Usual social contact: We measured social contact prior to the COVID-19 pandemic at baseline with the question ‘Usually in your life, how often do you meet up with people face to face socially, not for work (e.g. friends, family, relatives or social events with colleagues)?’ Participants chose from response options ‘less than once weekly’, ‘once or twice per week’, or ‘three or more per week’.
We used other variables from the baseline questionnaire which we considered from previous evidence to be potential confounders: age; gender (male, female, other/prefer not to say); ethnicity (White, other); highest educational attainment (lower secondary (GCSE/O-level or lower), higher secondary (A-level or equivalent), graduate or higher); living alone or living with others; marital status (cohabiting with partner or spouse, partner or spouse but living apart, divorced or widowed, single and never married); in employment/study or retired/not working; annual household income less or more than £ 30 000.
We summarised the demographic characteristics of our sample, the social relationship variables, depression scale, empathic concern, perspective taking and usual pre-COVID social contact. We assessed the correlation between the social relationship variables using Spearman's rank test. We examined the amount of missing data and, as less than 0.5% throughout, we used complete case analysis.
Association of social relationships with depressive symptoms and depression: We examined the association between social relationship exposure variables and PHQ-9 scores using these data at all study time points between 21st March and 21st August 2020. We used mixed linear models with a random effect for intercept because data were clustered by individuals within study week, meaning that the coefficients derived from our analysis reflect the estimated mean difference in PHQ-9 score according to social relationship at that study time point. This method is preferable to a statistical approach taking just a single cross-sectional time point for each individual as they allowed us to use all available exposure (social relationships) and outcome (PHQ-9) weekly data within the period of data collection. This analytic method was preferable to modelling the trajectory of depressive symptoms based on social contact during the most restrictive part of the lockdown. We could instead continue to assess the association of social relationships and depression as lockdown restrictions changed, such as with the easing of regulations from June 2020 onwards.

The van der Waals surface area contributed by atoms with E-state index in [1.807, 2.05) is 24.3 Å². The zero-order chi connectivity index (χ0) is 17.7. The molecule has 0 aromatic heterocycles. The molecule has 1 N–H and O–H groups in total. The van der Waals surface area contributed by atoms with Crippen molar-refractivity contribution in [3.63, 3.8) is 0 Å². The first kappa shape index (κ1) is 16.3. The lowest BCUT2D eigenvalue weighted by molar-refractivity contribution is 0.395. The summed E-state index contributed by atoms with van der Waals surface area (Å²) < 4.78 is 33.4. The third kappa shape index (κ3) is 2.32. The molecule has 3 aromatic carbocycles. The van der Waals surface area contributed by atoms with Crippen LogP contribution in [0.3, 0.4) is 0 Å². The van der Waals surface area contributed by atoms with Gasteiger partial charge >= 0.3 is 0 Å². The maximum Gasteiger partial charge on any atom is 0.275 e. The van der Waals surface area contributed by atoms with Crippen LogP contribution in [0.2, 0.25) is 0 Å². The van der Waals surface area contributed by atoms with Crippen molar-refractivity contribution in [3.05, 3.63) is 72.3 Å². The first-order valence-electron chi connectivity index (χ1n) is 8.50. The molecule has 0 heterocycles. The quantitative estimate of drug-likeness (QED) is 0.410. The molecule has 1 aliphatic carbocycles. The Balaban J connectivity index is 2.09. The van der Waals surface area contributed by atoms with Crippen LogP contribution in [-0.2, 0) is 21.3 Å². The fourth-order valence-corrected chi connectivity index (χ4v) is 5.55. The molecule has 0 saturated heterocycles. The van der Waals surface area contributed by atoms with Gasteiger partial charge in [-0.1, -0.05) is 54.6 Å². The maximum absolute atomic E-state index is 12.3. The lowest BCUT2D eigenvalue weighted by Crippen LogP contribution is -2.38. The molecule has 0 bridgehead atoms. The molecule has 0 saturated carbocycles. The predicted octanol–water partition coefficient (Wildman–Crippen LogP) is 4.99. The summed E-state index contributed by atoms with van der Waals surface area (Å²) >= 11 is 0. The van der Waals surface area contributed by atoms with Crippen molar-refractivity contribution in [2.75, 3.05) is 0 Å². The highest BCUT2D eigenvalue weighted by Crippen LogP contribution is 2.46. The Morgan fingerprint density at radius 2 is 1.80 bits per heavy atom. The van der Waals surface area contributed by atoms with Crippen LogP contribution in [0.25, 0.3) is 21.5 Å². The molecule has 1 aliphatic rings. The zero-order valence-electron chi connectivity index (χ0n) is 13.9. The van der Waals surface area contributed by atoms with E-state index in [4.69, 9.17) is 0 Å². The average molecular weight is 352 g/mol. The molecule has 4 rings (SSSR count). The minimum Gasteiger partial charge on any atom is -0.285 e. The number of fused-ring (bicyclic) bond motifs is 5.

We constructed models examining the association, in separate models, of face to face contact, phone/video contact, or social support with depressive symptoms, which were initially unadjusted (model 1), adjusted for age and sex (model 2), and additionally adjusted for education, employment status and income (model 3). A final model (model 4) additionally adjusted for amount of social contact (time varying), meaning that the model examining face-to-face contact additionally adjusted for phone/video contact, the model with phone/video contact additionally adjusted for face-to-face contact, and the model for social support adjusted for both face-to-face and phone/video contact. We examined the social relationship variables as both continuous and categorical. We repeated these analyses in mixed effect logistic regression models with depression as a binary outcome with a cut-point from PHQ-9 of 10, adjusted as in the linear regression models.
Moderation by empathy and usual social contact: We repeated model 3 of the analysis of social relationships (treated as continuous variables) and depressive symptoms. We added the potential moderating variables of empathic concern, perspective taking (as continuous variables) or usual social contact (as a categorical variable) and interaction terms of these with the social relationship variables (continuous) in separate models. We presented results for the association between the social relationship variables and depressive symptoms stratified according to tertiles of empathic concern, perspective taking, and the three categories of usual social contact.
We included 71 117 participants who answered 679 615 weekly questionnaires between 21st March and 21st August 2020; Table 1 details their demographic characteristics. Three quarters (53 026) were women and the mean age was 49 years [standard deviation (s.d.) 15]. In total, 66 673 (93.8%) were from White ethnic groups and 47 652 (67.0%) had attained graduate or higher educational level. Overall, 44 863 (63.1%) were married or cohabiting with their partner or spouse and 12 735 (17.9%) were living alone. In all, 46 333 (65.2%) were in employment or full-time education with the remainder not employed or retired.
s.d., standard deviation. Most of the values in the third column are n (%) but the ones with an asterisk, such as 'age' are mean (SD).